Forbes: The Forprofit Social Enterprise
“The Forprofit social enterprise is the impact model of the future” says the CEO and co-founder of LeadGenius, which specializes in lead generation data and go-to-market intelligence for e-commerce teams
Just a few weeks ago, I was writing about the forprofit social enterprise model and how it aligned with an argument made nearly 500 years ago by Martin Luther, an argument that could be read in the 2009 papal encyclical Caritas in Veritate.
Was this a coincidence? The article goes on to say:
“Contrary to popular belief, profitability and positive social impact are not mutually exclusive. It is, in fact, possible to build a successful company and do good.
A ‘forprofit social enterprise’ bakes social impact mission directly into its business model. Doing good is the core of the business, not just something that happens along the way.”
Here’s how we put it in the 2007 ‘Marshall Plan’ for Ukraine.
“This is a long-term permanently sustainable program, the basis for “people-centered” economic development. Core focus is always on people and their needs, with neediest people having first priority — as contrasted with the eternal chase for financial profit and numbers where people, social benefit, and human well-being are often and routinely overlooked or ignored altogether. This is in keeping with the fundamental objectives of Marshall Plan: policy aimed at hunger, poverty, desperation and chaos. This is a bottom-up approach, starting with Ukraine’s poorest and most desperate citizens, rather than a “top-down” approach that might not ever benefit them. They cannot wait, particularly children. Impedance by anyone or any group of people constitutes precisely what the original Marshall Plan was dedicated to opposing. Those who suffer most, and those in greatest need, must be helped first — not secondarily, along the way or by the way. “
This can be also be found in my 2013 Mixmarket article, on re-imaging capitalism .
What you won’t read about in Forbes is the battle to save tens of thousands of children which began with founder Terry Hallman’s expose of ‘Death Camps, for Children’, nor of his efforts to leverage support before his death.
It was from this form of social enterprise that the question of the purpose of business arose in a paper written by Terry Hallman for the Committee to Re-elect the President.
‘At first glance, it might seem redundant to emphasize people as the central focus of economics. After all, isn’t the purpose of economics, as well as business, people? Aren’t people automatically the central focus of business and economic activities? Yes and no.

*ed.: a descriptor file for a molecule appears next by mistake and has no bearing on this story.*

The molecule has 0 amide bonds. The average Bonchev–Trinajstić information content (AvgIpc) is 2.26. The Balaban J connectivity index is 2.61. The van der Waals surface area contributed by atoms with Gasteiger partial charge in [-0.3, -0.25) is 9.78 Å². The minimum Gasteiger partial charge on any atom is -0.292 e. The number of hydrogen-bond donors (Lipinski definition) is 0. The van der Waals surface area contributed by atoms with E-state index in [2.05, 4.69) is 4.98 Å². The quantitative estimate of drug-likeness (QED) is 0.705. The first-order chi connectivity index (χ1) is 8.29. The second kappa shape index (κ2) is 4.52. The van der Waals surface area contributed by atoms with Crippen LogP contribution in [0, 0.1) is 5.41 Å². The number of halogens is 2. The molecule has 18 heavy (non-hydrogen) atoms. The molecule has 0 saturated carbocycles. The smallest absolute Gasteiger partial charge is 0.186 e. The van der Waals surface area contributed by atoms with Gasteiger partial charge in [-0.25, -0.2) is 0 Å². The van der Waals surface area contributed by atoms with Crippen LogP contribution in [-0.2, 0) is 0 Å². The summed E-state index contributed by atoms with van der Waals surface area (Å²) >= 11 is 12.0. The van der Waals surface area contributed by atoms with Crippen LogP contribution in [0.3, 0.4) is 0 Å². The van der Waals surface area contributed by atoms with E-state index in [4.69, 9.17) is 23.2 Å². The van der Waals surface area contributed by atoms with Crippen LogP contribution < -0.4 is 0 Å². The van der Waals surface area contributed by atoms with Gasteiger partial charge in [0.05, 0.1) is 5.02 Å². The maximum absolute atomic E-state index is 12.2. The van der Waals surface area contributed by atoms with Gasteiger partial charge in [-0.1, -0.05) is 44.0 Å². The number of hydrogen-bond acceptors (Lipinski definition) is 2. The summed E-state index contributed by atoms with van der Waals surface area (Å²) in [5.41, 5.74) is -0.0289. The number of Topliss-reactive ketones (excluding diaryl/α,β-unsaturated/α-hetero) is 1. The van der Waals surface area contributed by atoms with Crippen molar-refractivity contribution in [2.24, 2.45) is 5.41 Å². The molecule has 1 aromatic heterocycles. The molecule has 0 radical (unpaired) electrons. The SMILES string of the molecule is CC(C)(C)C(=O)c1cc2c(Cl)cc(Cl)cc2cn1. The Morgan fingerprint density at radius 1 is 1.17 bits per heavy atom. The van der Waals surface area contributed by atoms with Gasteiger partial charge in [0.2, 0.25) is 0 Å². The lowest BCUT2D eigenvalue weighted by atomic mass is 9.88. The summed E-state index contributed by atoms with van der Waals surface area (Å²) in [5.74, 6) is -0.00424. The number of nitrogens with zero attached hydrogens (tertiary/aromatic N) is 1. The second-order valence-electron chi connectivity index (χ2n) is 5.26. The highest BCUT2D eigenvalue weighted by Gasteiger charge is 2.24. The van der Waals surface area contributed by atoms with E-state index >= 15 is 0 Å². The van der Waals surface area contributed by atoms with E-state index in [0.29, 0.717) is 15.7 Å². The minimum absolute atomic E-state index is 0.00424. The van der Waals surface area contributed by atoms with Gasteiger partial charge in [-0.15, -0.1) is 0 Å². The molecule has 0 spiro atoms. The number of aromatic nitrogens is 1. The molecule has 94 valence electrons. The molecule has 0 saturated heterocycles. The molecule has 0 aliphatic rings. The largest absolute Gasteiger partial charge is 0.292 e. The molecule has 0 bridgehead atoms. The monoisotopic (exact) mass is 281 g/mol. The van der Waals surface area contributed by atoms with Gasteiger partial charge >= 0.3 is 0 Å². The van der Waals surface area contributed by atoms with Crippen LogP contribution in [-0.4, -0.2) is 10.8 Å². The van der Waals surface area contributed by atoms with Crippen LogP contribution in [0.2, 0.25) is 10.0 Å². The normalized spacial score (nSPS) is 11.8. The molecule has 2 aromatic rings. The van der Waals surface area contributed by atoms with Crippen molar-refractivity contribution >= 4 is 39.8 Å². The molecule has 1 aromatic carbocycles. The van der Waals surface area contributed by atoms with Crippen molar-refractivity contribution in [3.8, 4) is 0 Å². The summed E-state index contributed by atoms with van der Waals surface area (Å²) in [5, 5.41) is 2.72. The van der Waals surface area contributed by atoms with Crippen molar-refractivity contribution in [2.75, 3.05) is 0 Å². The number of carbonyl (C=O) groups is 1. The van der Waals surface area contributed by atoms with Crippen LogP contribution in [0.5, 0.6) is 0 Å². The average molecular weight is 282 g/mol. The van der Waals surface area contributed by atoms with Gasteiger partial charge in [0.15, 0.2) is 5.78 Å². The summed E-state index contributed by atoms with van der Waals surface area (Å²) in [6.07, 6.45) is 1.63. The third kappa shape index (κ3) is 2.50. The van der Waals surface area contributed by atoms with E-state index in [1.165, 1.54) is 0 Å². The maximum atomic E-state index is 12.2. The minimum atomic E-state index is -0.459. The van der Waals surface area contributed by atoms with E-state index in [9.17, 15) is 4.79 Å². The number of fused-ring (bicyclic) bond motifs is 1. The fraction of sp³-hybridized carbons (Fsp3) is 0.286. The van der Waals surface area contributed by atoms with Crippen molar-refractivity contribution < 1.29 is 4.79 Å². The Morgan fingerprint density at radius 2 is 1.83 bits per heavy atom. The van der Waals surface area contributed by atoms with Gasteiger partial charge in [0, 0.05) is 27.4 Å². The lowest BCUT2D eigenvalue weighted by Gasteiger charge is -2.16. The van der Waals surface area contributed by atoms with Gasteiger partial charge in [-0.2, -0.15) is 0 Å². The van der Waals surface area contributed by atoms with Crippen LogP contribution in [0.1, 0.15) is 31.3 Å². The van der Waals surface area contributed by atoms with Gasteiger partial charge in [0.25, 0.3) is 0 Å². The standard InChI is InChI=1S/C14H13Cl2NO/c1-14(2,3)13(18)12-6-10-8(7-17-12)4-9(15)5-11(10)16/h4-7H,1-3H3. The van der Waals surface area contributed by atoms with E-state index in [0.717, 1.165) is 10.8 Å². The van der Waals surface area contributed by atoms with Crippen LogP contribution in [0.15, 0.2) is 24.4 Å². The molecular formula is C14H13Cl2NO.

‘People certainly gain and benefit, but the rub is: which people? More than a billion children, women, and men on this planet suffer from hunger. It is a travesty that this is the case, a blight upon us all as a global social group. Perhaps an even greater travesty is that it does not have to be this way; the problems of human suffering on such a massive scale are not unsolvable. If a few businesses were conducted only slightly differently, much of the misery and suffering as we now know it could be eliminated. This is where the concept of a “people-centered” economics system comes in.’
He argued that we need to reform capitalism, such that profit is measured in terms of human wellbeing, saying:
“We can choose to not reform capitalism, leave human beings to die from deprivation — where we are now — and understand that that puts people in self-defense mode.
“When in self-defense mode, kill or be killed, there is no civilization at all. It is the law of the jungle, where we started eons ago. In that context, ‘terrorism’ will likely flourish because it is ‘terrorism’ only for the haves, not for the have-nots. The have-nots already live in terror, as their existence is threatened by deprivation, and they have the right to fight back any way they can.
“‘They’ will fight back, and do. “
“The P-CED model is not a charity sort of operation. It is business. What we choose to do with profits is entirely up to us, and we choose before anything else happens to set most of our profits aside to assist poor people. In fact, our corporate charter requires us by law — UK law, where rule of law is very well established — to use our profits only for social benefit. We cannot do anything else with it.”
It’s too late for the children in Death Camps, too late for the passengers of MH17 and the 18,000 who’ve died in a conflict sparked by an EU trade agreement.
What is never too late, is a reformation of capitalism.